Inventors and Patents From the City of Fullerton
Inventors and Patents From the City of Fullerton
Did you know that Fullerton, California, is home to numerous patents and inventors? Inventors in Fullerton included Xerox, Tesla Motors, and Beckman Instruments. In this article, we’ll look at some of their innovations.
Fullerton was an inventor and patent holder
In his lifetime, Fullerton received more than 500 patents, earning him the title of “The Edison of the 21st Century.” Born in Arkansas, Fullerton spent his early years living in Europe and the United Kingdom. He then moved to Alabama when he got a job with NASA in Huntsville. He married Susan Fullerton and they have a son, Eric. The couple have been married for 45 years.
After he got his doctorate, Fullerton was home to a large manufacturing facility where the company grew to over nine hundred employees. This large employer employed thousands of Fullerton residents, many of whom spent a good part of their lives at the company’s headquarters on Harbor Boulevard. Later, some of them left to start their own companies. Still, an active group of former employees and retirees of the company still meets in Fullerton.
In 1978, Fullerton applied for a patent for a device called a zip nut, which allowed people to quickly and easily attach a bolt to a zipper. In late 1982, Fullerton assigned his patent rights to a Utah corporation, Fullerton Zip Nut, Inc. In January 1983, the company registered the transfer with the U.S. Patent and Trademark Office. The firm merged with Fullerton Inc. in February 1985.
The company was closely located to the Polara office in Fullerton, California. The company had complete control over the invention. The company installed the device and monitored its use.
Beckman’s interest in industrial innovation and instrumentation led him to serve as a private consultant to industry. The Caltech chemistry department was proud of its pure research, but Beckman remained interested in the broader application of science. His fascination with instrumentation and industrial innovation was further enhanced by a visit to the University of California, Los Angeles by a young inventor named Glen Joseph.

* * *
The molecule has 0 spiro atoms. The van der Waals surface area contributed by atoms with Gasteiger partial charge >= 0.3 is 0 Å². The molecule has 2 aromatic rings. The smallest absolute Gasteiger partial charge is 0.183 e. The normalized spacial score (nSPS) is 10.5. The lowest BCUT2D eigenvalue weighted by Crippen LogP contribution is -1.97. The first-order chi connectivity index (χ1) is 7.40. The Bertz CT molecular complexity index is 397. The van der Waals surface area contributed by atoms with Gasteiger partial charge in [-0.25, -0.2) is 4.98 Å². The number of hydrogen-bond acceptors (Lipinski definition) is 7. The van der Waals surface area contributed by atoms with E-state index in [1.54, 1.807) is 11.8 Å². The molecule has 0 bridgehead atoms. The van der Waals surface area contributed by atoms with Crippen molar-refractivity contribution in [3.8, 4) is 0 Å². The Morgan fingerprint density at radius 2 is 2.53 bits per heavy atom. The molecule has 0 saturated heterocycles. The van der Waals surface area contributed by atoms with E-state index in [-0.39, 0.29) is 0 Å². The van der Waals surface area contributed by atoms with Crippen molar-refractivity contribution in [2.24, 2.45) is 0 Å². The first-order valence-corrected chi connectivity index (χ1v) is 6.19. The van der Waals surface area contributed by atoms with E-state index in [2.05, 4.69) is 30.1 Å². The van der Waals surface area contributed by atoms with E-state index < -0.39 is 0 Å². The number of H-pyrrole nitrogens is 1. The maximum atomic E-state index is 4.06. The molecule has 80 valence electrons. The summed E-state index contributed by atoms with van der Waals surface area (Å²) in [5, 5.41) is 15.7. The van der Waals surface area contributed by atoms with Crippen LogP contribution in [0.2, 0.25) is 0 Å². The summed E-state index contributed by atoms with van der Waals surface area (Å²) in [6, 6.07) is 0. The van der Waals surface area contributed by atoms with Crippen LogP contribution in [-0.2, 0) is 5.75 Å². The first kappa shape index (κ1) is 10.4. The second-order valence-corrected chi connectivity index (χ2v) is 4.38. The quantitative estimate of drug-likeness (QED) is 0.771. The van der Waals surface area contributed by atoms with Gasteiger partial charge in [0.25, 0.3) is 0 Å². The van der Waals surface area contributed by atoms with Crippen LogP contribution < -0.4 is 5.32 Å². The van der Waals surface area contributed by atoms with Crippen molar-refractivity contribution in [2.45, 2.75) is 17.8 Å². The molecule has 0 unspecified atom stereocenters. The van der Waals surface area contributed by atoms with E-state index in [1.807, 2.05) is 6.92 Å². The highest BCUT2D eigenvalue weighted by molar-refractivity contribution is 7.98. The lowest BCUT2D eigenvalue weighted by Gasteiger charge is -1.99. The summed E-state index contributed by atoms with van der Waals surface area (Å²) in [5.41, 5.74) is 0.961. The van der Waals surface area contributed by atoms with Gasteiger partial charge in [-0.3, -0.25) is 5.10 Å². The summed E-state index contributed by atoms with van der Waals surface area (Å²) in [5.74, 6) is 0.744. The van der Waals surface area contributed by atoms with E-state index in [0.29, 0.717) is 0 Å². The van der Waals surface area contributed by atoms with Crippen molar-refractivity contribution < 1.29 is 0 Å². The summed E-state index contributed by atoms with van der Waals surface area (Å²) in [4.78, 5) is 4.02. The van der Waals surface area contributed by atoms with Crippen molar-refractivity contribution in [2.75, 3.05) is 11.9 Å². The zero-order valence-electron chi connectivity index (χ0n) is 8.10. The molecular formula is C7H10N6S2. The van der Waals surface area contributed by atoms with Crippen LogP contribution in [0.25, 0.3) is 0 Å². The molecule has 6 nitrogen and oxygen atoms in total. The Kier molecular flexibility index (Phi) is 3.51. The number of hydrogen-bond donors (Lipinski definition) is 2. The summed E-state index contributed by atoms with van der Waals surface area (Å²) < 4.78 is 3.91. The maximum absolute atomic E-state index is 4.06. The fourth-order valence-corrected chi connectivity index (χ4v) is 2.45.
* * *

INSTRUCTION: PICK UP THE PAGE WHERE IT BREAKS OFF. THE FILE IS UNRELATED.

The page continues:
In 1935, Beckman was an assistant professor at the California Institute of Technology. He had trouble establishing a connection between his research and commercial endeavors, but he decided to create an instrument for his friend. He realized that it was important to have an instrument that could measure acidity, and he thought that there would be a market for it. His pH meter became one of the most important instruments in the world of analytical chemistry.
In 1940, Rasmussen joined Beckman as an 18-year-old laborer and machinist. His work included the hand-building of three Beckman infrared spectrophotometers. These instruments played a vital role in the American war effort. The first two spectrophotometers were used to produce synthetic rubber, while the third was used in the plane that followed the Enola Gay to Hiroshima.
Beckman Instruments began with modest beginnings, but grew into a global company. Today, it is one of the world’s largest suppliers of laboratory equipment and services. Its headquarters are in California, and it operates in more than 120 countries. The City of Fullerton is home to a branch of Beckman Instruments, Inc.
Xerox has long been known as the company that puts ink on paper. Though the company still makes printers and copiers, it has also become a hub for innovation. It has sent scientists around the world to study technology challenges and come up with innovative solutions. One such scientist is Bob Loce. He was born in India but moved to the United States to pursue his education. He became frustrated with the lack of real-world applications for his scholarly research, so he joined Xerox in 1980.